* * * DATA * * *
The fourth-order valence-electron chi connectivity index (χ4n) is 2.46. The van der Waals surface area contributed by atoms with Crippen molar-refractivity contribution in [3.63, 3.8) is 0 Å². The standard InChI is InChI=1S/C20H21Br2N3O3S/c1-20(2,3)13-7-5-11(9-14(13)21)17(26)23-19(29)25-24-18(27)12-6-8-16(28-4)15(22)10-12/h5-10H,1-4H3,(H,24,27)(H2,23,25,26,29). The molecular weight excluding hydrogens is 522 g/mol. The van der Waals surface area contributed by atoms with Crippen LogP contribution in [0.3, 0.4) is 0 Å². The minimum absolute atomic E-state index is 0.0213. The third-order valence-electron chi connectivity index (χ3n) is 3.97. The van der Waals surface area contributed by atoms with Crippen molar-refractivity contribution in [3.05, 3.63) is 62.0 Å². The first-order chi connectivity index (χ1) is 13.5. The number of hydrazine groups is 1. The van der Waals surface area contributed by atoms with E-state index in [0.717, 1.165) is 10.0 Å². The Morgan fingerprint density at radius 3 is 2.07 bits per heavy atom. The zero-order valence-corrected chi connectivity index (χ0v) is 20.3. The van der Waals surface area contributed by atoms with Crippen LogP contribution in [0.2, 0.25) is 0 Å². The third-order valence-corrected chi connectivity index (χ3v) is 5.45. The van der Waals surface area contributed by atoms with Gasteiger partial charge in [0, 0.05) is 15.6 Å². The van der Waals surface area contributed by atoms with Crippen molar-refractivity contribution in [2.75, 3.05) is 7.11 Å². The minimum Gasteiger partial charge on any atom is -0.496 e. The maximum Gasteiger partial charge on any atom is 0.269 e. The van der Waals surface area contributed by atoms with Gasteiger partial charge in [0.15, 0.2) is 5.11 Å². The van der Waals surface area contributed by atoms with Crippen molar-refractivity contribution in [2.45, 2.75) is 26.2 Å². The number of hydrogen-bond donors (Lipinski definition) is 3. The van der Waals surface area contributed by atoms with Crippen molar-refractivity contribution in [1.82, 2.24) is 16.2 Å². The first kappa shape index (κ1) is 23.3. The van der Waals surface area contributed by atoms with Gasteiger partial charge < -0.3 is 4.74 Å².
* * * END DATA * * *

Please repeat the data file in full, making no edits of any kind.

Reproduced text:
The fourth-order valence-electron chi connectivity index (χ4n) is 2.46. The van der Waals surface area contributed by atoms with Crippen molar-refractivity contribution in [3.63, 3.8) is 0 Å². The standard InChI is InChI=1S/C20H21Br2N3O3S/c1-20(2,3)13-7-5-11(9-14(13)21)17(26)23-19(29)25-24-18(27)12-6-8-16(28-4)15(22)10-12/h5-10H,1-4H3,(H,24,27)(H2,23,25,26,29). The molecular weight excluding hydrogens is 522 g/mol. The van der Waals surface area contributed by atoms with Crippen LogP contribution in [0.3, 0.4) is 0 Å². The minimum absolute atomic E-state index is 0.0213. The third-order valence-electron chi connectivity index (χ3n) is 3.97. The van der Waals surface area contributed by atoms with Crippen molar-refractivity contribution in [3.05, 3.63) is 62.0 Å². The first-order chi connectivity index (χ1) is 13.5. The number of hydrazine groups is 1. The van der Waals surface area contributed by atoms with E-state index in [0.717, 1.165) is 10.0 Å². The Morgan fingerprint density at radius 3 is 2.07 bits per heavy atom. The zero-order valence-corrected chi connectivity index (χ0v) is 20.3. The van der Waals surface area contributed by atoms with Crippen LogP contribution in [0.2, 0.25) is 0 Å². The third-order valence-corrected chi connectivity index (χ3v) is 5.45. The van der Waals surface area contributed by atoms with Gasteiger partial charge in [0, 0.05) is 15.6 Å². The van der Waals surface area contributed by atoms with Crippen molar-refractivity contribution in [2.75, 3.05) is 7.11 Å². The minimum Gasteiger partial charge on any atom is -0.496 e. The maximum Gasteiger partial charge on any atom is 0.269 e. The van der Waals surface area contributed by atoms with Gasteiger partial charge in [0.15, 0.2) is 5.11 Å². The van der Waals surface area contributed by atoms with Crippen molar-refractivity contribution in [2.45, 2.75) is 26.2 Å². The number of hydrogen-bond donors (Lipinski definition) is 3. The van der Waals surface area contributed by atoms with Crippen molar-refractivity contribution in [1.82, 2.24) is 16.2 Å². The first kappa shape index (κ1) is 23.3. The van der Waals surface area contributed by atoms with Gasteiger partial charge < -0.3 is 4.74 Å².